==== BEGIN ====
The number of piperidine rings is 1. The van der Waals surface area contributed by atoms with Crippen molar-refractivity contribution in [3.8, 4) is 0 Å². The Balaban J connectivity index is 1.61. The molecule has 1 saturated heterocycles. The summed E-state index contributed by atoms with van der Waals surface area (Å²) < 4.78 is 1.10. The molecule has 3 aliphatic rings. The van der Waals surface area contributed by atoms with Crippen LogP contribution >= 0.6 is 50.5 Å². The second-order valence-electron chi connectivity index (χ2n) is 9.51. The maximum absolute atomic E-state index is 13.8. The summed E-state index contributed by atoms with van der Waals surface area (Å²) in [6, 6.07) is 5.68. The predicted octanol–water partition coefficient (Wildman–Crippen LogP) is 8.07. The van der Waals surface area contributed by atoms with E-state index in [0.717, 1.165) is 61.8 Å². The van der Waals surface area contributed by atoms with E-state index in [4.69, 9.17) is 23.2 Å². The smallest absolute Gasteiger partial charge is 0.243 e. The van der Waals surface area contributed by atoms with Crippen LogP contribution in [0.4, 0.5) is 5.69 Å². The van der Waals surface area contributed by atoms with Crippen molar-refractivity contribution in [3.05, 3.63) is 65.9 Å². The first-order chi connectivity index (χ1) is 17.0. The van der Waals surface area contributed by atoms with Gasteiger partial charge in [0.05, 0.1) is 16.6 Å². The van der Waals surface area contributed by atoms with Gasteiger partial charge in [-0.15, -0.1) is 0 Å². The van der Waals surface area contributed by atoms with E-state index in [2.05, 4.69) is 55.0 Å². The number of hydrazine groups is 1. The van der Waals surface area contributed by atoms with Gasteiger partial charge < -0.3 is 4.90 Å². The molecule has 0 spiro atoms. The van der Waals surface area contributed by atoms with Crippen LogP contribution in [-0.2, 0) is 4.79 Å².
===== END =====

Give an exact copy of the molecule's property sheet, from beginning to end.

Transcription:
The number of piperidine rings is 1. The van der Waals surface area contributed by atoms with Crippen molar-refractivity contribution in [3.8, 4) is 0 Å². The Balaban J connectivity index is 1.61. The molecule has 1 saturated heterocycles. The summed E-state index contributed by atoms with van der Waals surface area (Å²) < 4.78 is 1.10. The molecule has 3 aliphatic rings. The van der Waals surface area contributed by atoms with Crippen LogP contribution >= 0.6 is 50.5 Å². The second-order valence-electron chi connectivity index (χ2n) is 9.51. The maximum absolute atomic E-state index is 13.8. The summed E-state index contributed by atoms with van der Waals surface area (Å²) in [6, 6.07) is 5.68. The predicted octanol–water partition coefficient (Wildman–Crippen LogP) is 8.07. The van der Waals surface area contributed by atoms with E-state index in [0.717, 1.165) is 61.8 Å². The van der Waals surface area contributed by atoms with E-state index in [4.69, 9.17) is 23.2 Å². The smallest absolute Gasteiger partial charge is 0.243 e. The van der Waals surface area contributed by atoms with Crippen LogP contribution in [0.4, 0.5) is 5.69 Å². The van der Waals surface area contributed by atoms with Crippen molar-refractivity contribution in [3.05, 3.63) is 65.9 Å². The first-order chi connectivity index (χ1) is 17.0. The van der Waals surface area contributed by atoms with Gasteiger partial charge in [0.05, 0.1) is 16.6 Å². The van der Waals surface area contributed by atoms with Gasteiger partial charge in [-0.15, -0.1) is 0 Å². The van der Waals surface area contributed by atoms with E-state index in [2.05, 4.69) is 55.0 Å². The number of hydrazine groups is 1. The van der Waals surface area contributed by atoms with Gasteiger partial charge < -0.3 is 4.90 Å². The molecule has 0 spiro atoms. The van der Waals surface area contributed by atoms with Crippen LogP contribution in [-0.2, 0) is 4.79 Å².